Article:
Blast from the past: The Shelvador refrigerator, which featured shelves and a built-in AM radio in the door, is one of the fun and innovative Crosley products on display at the National Voice of America Museum of Broadcasting. (John Kiesewetter Photo)
The Crosley Radio Corporation that resulted from that innovation quickly became the largest radio manufacturer in the world.

Crosley and his brother Lewis built a business empire that included WLW radio station, the concept of radio advertising, ownership of the Cincinnati Reds, the creation of many household products, and an economy automobile known as the Crosley car. Crosley Corporation engineers built the rhombic antennas at the VOA-Bethany Station and operated it during World War II and part of the Cold War.

An exhibit featuring Crosley products such as the Shelvador refrigerator; a “Reado,” home Fax machine; and Xervac hair-growing machine is free with regular museum admission.

The VOA museum is now open each Saturday and Sunday from 1 to 4 p.m. Admission is $5 for adults and $1 for children.

The museum, located at 8070 Tylersville Road, just commemorated the Sept. 23, 1944 dedication of the VOA-Bethany Station with a successful fundraising gala. This year also marks the 75th anniversary of the Voice of America.

For 50 years, the VOA-Bethany Station transmitted Voice of America broadcasts to countries worldwide that lacked a free press, first in Europe during World War II and to South America during the Cold War. The station was decommissioned by the federal government in 1994.

Lunch with a friend (and a hearty side of enabling)

That’s BJ on the left and me on the right at our favorite burrito joint.

A few weeks ago, I had lunch with my good friend, BJ Leiderman.  If you ever listen to public radio programming, especially NPR, you’ve probably heard BJ’s name.

BJ is a musician, singer, and composer, and has written the bulk of the theme music you hear on National Public Radio (NPR). His music is hard to get out of your head. Every time I listen to NPR shows like Marketplace, Morning Edition, Wait, Wait Don’t Tell Me, Car Talk, or Science Friday, I hear BJ’s catchy tunes.

Moreover, BJ is an awesome fellow.  But it’s dangerous hanging with him because he’s also…well, an enabler, when it comes to sound gear.

Often, when we hang out, I walk away from the meet-up with a new app, a new song in my head, or the sudden need for a new piece of kit.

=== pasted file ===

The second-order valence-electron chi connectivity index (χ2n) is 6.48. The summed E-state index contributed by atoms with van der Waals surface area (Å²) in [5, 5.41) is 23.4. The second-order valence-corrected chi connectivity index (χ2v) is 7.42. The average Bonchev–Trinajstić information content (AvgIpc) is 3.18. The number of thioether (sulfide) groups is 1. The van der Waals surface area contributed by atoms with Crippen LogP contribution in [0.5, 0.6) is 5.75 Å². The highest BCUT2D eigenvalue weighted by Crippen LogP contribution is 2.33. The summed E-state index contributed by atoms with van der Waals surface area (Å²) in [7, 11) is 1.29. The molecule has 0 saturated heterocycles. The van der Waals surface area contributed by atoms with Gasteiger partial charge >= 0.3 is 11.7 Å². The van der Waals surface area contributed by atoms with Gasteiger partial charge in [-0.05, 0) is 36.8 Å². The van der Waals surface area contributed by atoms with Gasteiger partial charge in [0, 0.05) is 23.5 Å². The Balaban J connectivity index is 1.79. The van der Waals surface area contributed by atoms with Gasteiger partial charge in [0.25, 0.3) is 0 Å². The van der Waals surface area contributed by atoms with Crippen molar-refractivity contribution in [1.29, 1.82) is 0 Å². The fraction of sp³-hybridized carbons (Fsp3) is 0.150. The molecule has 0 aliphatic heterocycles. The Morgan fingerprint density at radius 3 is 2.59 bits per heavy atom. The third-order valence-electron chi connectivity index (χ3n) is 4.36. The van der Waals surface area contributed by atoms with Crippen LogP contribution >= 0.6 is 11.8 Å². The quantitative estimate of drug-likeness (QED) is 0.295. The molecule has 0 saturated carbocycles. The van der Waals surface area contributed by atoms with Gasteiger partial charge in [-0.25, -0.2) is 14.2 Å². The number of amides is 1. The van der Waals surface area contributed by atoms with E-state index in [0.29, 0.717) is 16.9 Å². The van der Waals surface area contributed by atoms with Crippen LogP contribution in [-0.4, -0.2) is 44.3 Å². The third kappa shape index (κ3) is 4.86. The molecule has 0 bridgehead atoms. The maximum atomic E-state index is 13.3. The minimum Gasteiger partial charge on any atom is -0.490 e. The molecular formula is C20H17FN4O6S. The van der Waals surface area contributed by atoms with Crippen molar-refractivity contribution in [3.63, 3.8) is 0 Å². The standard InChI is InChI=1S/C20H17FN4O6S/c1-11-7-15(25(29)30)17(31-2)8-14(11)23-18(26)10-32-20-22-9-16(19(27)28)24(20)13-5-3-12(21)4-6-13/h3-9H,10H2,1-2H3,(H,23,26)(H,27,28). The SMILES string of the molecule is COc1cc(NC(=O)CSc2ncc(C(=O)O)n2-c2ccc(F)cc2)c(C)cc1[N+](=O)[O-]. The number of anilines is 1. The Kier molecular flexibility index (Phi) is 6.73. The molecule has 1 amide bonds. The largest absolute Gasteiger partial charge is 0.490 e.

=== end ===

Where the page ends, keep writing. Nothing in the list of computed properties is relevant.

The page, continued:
Friday was a prime example.  You may notice that I’m wearing headphones in the photo at the top of the page. Here’s how this played out…

BJ asked if I had seen one of his latest animated music videos–one that is was featured on his new album, “BJ.”  Instead of simply showing the video to me on his phone and/or playing the music through his iPhone’s speaker, BJ ran to his car and came back with a set of Bose Quiet Comfort 35 Noise-Cancelling headphones, then handed me his phone with the video queued up.

We were in a crowded, noisy restaurant during the lunch hour, but when I put on the headphones, all ambient sounds were instantly and utterly squelched. As his video played, it sounded like I was sitting in a recording studio listening to monitors. Absolutely phenomenal.

The headphone’s noise-cancelling technology is so good, in fact, I could barely hear my own voice as I spoke.

The audio fidelity was spot-on, too––there’s a nice balance from bass to treble.  Though I’m sure your audio player’s EQ could customize this.

I walk around all of the time with a cheap pair of in-ear headphones in my pocket for use with my phone, radios, or simply to decrease ambient noise while I’m trying to work or sleep.

Here’s the video BJ shared, by the way:

Click here to view on YouTube.

BJ, being the cool and compassionate character he is, had this fun song animated by young adult artists with autism at Exceptional Minds Animation Studios in LA, with the support of Howard Hoffman. 

In real life, his dog Maizey is a sweetheart, and certainly BJ’s fuzzy brown soulmate.

You can check out BJ’s album on his website, and if you like it, there are a number of ways you can purchase both digital and physical copies. Click here to buy a copy.

And BJ, if you’re reading this––thanks a lot for spending $300 of my hard-earned cash on headphones.

And I get accused of enabling––?  Karma, I guess.